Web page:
The Scott Air Force NCO Council will be collecting donations of cases of water to take to Flint to help their residents that do not have safe water to drink, cook or even bathe in. The group aims to alleviate a two-year water contamination crisis and help replenish their depleting supply levels.
If you would like to make any monetary donations or drop off water before March 26, contact Staff Sgt. Demetrius Brooks at demetrius.Brooks@us.af.mil, or Staff Sgt. Jericho Blanchard at firstname.lastname@example.org to coordinate dropping off at Bldg 52 Contracting Office.
Two controversial directors involved in a hiring-system scheme at the Department of Veterans Affairs were back on the job Monday, after a decision to reassign them was overturned by an appeals board.
Deputy VA Secretary Sloan Gibson announced the reinstatement of Philadelphia VA Regional Office director Diana Rubens and St. Paul, Minn. VA Regional Office director Kimberly Graves. Gibson visited Philadelphia to hold two town hall meetings with employees, according to an internal memo obtained by Stars and Stripes.
A VA Inspector General’s report found that Rubens and Graves manipulated the hiring system to get moved to positions of lesser responsibility while maintaining the same salary. The VA disputed those allegations and instead found the women guilty of the less serious offense of not recusing themselves from the relocation process, in which they received about $400,000. The VA ordered the women demoted and reassigned.
However, the Merit Systems Protection Board overturned the VA’s punishment, part of a growing battle between the federal employee appeals board and the department.
The Pentagon’s Inspector General has launched an investigation into the response by American troops to allegations that Afghan military and police officials were involved in the sexual abuse of children, according to Military.com.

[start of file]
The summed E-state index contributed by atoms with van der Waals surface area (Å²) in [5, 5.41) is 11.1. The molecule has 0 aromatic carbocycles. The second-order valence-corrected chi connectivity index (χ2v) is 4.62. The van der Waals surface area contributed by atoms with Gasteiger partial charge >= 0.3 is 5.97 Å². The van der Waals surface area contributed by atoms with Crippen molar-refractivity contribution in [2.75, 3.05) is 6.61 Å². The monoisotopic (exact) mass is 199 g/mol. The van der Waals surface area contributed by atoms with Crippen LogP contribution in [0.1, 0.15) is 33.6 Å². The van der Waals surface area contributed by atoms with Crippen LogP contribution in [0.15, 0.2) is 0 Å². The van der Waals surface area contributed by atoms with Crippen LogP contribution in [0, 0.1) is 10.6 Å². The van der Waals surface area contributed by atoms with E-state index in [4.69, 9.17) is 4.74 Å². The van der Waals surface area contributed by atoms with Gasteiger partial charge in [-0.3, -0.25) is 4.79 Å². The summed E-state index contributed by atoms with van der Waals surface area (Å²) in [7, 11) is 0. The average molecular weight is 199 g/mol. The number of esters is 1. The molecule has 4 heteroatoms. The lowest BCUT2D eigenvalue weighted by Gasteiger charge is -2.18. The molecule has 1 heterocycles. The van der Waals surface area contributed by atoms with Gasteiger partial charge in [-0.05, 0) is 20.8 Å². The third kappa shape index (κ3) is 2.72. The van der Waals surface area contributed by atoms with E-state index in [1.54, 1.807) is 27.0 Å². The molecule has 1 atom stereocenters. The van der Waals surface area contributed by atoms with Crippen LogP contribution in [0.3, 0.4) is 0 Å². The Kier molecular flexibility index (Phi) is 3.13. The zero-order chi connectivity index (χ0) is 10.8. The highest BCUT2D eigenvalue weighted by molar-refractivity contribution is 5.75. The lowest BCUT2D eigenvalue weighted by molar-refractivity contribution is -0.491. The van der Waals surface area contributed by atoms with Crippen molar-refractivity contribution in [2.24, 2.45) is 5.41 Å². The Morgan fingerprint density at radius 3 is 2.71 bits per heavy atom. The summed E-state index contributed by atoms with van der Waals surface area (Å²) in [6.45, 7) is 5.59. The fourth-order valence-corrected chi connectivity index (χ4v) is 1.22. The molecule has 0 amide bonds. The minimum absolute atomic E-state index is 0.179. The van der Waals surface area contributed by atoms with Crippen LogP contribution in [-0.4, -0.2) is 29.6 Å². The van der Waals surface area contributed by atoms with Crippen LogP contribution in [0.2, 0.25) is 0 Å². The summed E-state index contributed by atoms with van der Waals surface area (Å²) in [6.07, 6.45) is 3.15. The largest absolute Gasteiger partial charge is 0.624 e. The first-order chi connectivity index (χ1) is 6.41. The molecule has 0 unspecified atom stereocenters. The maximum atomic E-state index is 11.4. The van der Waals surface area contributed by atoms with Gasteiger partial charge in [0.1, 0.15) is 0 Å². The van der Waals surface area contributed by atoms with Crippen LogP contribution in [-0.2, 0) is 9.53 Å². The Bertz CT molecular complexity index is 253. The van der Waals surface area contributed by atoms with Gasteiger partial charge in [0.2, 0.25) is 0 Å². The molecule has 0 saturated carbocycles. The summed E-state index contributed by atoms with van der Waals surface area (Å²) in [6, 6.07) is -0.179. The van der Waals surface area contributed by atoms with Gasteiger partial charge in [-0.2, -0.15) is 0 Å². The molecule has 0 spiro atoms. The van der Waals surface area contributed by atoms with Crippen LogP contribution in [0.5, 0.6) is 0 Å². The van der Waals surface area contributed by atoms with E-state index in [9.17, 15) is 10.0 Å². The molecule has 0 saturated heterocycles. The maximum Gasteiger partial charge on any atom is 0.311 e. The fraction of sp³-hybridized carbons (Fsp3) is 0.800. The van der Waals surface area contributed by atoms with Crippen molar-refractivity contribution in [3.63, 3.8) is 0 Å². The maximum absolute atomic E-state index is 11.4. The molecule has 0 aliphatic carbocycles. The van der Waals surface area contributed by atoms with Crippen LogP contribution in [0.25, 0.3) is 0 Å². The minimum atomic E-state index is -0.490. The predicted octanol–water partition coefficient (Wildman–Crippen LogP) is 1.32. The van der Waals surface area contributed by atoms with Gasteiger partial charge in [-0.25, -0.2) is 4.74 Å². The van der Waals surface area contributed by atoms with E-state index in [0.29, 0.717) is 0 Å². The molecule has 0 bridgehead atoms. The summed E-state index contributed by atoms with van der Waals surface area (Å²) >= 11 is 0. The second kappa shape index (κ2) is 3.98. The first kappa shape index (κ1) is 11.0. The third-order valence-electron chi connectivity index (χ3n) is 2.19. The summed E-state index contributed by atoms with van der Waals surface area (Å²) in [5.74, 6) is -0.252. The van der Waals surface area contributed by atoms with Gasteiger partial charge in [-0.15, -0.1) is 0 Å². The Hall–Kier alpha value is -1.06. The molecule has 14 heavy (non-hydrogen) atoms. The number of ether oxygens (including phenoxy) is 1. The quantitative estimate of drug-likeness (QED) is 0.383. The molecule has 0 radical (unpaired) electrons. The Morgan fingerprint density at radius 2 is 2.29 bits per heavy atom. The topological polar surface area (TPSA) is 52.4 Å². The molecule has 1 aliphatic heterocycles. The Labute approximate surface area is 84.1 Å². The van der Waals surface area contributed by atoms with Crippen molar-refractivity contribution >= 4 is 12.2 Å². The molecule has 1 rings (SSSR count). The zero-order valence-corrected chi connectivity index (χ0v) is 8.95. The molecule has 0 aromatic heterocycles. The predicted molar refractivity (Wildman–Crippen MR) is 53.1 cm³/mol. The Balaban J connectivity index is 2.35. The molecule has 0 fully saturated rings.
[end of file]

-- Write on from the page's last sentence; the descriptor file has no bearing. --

The investigation will seek to determine what role American service members should serve in curtailing the sexual abuse of children and whether they properly responded to such allegations, Deputy Inspector General Kenneth Moorefield wrote in a memorandum to senior defense leaders dated Feb. 19.
The investigation also seeks to determine what legal authorities American troops have on bases in Afghanistan to intervene or to use force if they witness or are informed of sexual abuse of a child, Moorefield wrote.
Sexual abuse of children, especially young boys — commonly called “bacha bazi” or “boy play” — has long been an open secret in Afghanistan and documented in film and videos as the subject of “dancing boys.” Last summer, the issue was propelled into American headlines when Army Sgt. 1st Class Charles Martland, an American green beret, told lawmakers that he was being discharged after he beat an Afghan police commander who admitted he raped a boy.
It is perhaps the most iconic photo of America’s participation in World War II: Seventy one years ago today, Marines raised the American flag atop Mt. Suribachi and AP photographer Joe Rosenthal captured iconic moment.
The first raising is actually not the one depicted in the now-famous picture. The first flag was taken down, and Rosenthal took a picture as a second flag was raised.
“It cost us 7,000 American lives to take Iwo Jima,” veteran Frank Matthews told CBS News.
He was an 18-year-old private when he went ashore on the first day in relief of a 900-man regiment that had virtually been wiped out.
They lost 750 in one five hour stretch,” said Matthews. “Every inch of that beach and everything around it had been pinned down and zeroed in by the Japanese guns.”
70 years later Matthews is a guide at the Marine Corps Museum where the actual flag the Marines raised on Mount Suribachi is on display.